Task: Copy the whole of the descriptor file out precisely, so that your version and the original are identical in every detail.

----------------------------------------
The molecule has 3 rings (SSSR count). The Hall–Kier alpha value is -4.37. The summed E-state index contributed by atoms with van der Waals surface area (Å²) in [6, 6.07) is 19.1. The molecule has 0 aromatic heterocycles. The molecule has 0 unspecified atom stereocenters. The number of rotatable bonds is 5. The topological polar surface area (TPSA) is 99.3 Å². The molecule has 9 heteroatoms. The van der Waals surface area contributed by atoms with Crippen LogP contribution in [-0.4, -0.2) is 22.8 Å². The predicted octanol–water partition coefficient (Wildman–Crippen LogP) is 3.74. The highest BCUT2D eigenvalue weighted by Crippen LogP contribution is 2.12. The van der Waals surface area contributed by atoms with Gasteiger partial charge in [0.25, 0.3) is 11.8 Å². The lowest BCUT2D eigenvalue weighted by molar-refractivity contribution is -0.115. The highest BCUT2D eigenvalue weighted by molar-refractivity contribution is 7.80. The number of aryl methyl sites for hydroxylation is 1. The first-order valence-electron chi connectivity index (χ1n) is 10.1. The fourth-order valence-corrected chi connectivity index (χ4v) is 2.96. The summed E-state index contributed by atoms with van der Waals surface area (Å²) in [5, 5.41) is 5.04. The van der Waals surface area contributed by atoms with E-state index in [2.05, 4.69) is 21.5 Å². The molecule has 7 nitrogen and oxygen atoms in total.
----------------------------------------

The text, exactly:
The molecule has 3 rings (SSSR count). The Hall–Kier alpha value is -4.37. The summed E-state index contributed by atoms with van der Waals surface area (Å²) in [6, 6.07) is 19.1. The molecule has 0 aromatic heterocycles. The molecule has 0 unspecified atom stereocenters. The number of rotatable bonds is 5. The topological polar surface area (TPSA) is 99.3 Å². The molecule has 9 heteroatoms. The van der Waals surface area contributed by atoms with Crippen LogP contribution in [-0.4, -0.2) is 22.8 Å². The predicted octanol–water partition coefficient (Wildman–Crippen LogP) is 3.74. The highest BCUT2D eigenvalue weighted by Crippen LogP contribution is 2.12. The van der Waals surface area contributed by atoms with Gasteiger partial charge in [0.25, 0.3) is 11.8 Å². The lowest BCUT2D eigenvalue weighted by molar-refractivity contribution is -0.115. The highest BCUT2D eigenvalue weighted by molar-refractivity contribution is 7.80. The number of aryl methyl sites for hydroxylation is 1. The first-order valence-electron chi connectivity index (χ1n) is 10.1. The fourth-order valence-corrected chi connectivity index (χ4v) is 2.96. The summed E-state index contributed by atoms with van der Waals surface area (Å²) in [5, 5.41) is 5.04. The van der Waals surface area contributed by atoms with E-state index in [2.05, 4.69) is 21.5 Å². The molecule has 7 nitrogen and oxygen atoms in total.